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Front Physiol. 2012 Dec 14;3:453. doi: 10.3389/fphys.2012.00453. eCollection 2012.

Regenerative strategies for craniofacial disorders.

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1
Department of Surgery, Division of Plastic and Reconstructive Surgery, University of California San Francisco San Francisco, CA, USA ; Craniofacial and Mesenchymal Biology Program, University of California San Francisco San Francisco, CA, USA.

Abstract

Craniofacial disorders present markedly complicated problems in reconstruction because of the complex interactions of the multiple, simultaneously affected tissues. Regenerative medicine holds promise for new strategies to improve treatment of these disorders. This review addresses current areas of unmet need in craniofacial reconstruction and emphasizes how craniofacial tissues differ from their analogs elsewhere in the body. We present a problem-based approach to illustrate current treatment strategies for various craniofacial disorders, to highlight areas of need, and to suggest regenerative strategies for craniofacial bone, fat, muscle, nerve, and skin. For some tissues, current approaches offer excellent reconstructive solutions using autologous tissue or prosthetic materials. Thus, new "regenerative" approaches would need to offer major advantages in order to be adopted. In other tissues, the unmet need is great, and we suggest the greatest regenerative need is for muscle, skin, and nerve. The advent of composite facial tissue transplantation and the development of regenerative medicine are each likely to add important new paradigms to our treatment of craniofacial disorders.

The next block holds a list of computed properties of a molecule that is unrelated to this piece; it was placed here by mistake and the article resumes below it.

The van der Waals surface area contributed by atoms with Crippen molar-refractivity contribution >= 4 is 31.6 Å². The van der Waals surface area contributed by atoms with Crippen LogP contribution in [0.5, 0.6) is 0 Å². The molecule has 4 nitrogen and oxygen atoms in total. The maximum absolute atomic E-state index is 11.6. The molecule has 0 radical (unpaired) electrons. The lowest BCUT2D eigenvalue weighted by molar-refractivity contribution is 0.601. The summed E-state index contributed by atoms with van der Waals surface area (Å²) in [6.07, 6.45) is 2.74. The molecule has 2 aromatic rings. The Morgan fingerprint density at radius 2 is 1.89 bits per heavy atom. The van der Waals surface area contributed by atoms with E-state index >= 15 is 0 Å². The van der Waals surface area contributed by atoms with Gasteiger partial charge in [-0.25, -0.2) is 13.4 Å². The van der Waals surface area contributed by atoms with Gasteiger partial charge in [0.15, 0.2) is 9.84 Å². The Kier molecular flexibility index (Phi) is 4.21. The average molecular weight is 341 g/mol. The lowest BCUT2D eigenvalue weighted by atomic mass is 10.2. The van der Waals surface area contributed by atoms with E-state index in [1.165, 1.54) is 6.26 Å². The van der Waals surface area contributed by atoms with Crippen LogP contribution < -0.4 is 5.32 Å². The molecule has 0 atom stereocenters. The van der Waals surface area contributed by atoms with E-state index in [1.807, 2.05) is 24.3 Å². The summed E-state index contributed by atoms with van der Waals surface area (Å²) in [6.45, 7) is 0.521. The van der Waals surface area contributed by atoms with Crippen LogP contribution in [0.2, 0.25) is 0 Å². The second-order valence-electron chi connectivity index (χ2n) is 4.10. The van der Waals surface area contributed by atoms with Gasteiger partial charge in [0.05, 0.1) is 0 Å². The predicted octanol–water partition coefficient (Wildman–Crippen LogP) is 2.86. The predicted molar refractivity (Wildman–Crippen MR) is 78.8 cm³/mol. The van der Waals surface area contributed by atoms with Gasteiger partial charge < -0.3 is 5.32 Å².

KEYWORDS:

craniofacial; facial nerve; fat transfer; regeneration; satellite cell; stem cell

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